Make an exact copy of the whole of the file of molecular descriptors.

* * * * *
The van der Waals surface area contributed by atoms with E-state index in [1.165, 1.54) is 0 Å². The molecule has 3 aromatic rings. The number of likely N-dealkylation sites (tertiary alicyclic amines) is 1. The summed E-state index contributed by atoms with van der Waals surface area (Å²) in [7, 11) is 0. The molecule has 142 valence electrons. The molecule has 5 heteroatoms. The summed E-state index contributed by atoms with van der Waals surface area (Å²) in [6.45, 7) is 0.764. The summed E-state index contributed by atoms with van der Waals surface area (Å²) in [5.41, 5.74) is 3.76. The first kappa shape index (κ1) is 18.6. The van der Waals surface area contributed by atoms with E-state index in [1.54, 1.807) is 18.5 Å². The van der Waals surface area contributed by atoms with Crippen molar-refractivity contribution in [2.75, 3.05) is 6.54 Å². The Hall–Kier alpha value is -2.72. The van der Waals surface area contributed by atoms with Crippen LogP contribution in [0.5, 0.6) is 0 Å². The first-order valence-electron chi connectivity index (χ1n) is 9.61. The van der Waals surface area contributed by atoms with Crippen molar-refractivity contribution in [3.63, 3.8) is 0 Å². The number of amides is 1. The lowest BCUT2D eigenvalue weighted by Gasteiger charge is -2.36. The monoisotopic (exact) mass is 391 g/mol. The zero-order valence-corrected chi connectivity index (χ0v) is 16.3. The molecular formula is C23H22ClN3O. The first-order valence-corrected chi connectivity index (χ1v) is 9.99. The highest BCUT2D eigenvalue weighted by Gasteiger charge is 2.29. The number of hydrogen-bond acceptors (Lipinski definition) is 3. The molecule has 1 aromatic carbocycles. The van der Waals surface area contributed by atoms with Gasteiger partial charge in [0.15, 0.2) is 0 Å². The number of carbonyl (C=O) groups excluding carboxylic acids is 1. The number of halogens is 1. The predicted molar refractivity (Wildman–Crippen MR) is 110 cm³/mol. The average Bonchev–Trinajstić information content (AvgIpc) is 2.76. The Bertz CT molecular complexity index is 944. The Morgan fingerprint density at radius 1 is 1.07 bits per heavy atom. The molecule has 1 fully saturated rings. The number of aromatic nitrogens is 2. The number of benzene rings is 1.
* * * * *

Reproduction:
The van der Waals surface area contributed by atoms with E-state index in [1.165, 1.54) is 0 Å². The molecule has 3 aromatic rings. The number of likely N-dealkylation sites (tertiary alicyclic amines) is 1. The summed E-state index contributed by atoms with van der Waals surface area (Å²) in [7, 11) is 0. The molecule has 142 valence electrons. The molecule has 5 heteroatoms. The summed E-state index contributed by atoms with van der Waals surface area (Å²) in [6.45, 7) is 0.764. The summed E-state index contributed by atoms with van der Waals surface area (Å²) in [5.41, 5.74) is 3.76. The first kappa shape index (κ1) is 18.6. The van der Waals surface area contributed by atoms with E-state index in [1.54, 1.807) is 18.5 Å². The van der Waals surface area contributed by atoms with Crippen molar-refractivity contribution in [2.75, 3.05) is 6.54 Å². The Hall–Kier alpha value is -2.72. The van der Waals surface area contributed by atoms with Crippen LogP contribution in [0.5, 0.6) is 0 Å². The first-order valence-electron chi connectivity index (χ1n) is 9.61. The van der Waals surface area contributed by atoms with Crippen molar-refractivity contribution in [3.63, 3.8) is 0 Å². The number of amides is 1. The lowest BCUT2D eigenvalue weighted by Gasteiger charge is -2.36. The monoisotopic (exact) mass is 391 g/mol. The zero-order valence-corrected chi connectivity index (χ0v) is 16.3. The molecular formula is C23H22ClN3O. The first-order valence-corrected chi connectivity index (χ1v) is 9.99. The highest BCUT2D eigenvalue weighted by Gasteiger charge is 2.29. The number of hydrogen-bond acceptors (Lipinski definition) is 3. The molecule has 1 aromatic carbocycles. The van der Waals surface area contributed by atoms with Gasteiger partial charge in [0.15, 0.2) is 0 Å². The number of carbonyl (C=O) groups excluding carboxylic acids is 1. The number of halogens is 1. The predicted molar refractivity (Wildman–Crippen MR) is 110 cm³/mol. The average Bonchev–Trinajstić information content (AvgIpc) is 2.76. The Bertz CT molecular complexity index is 944. The Morgan fingerprint density at radius 1 is 1.07 bits per heavy atom. The molecule has 1 fully saturated rings. The number of aromatic nitrogens is 2. The number of benzene rings is 1.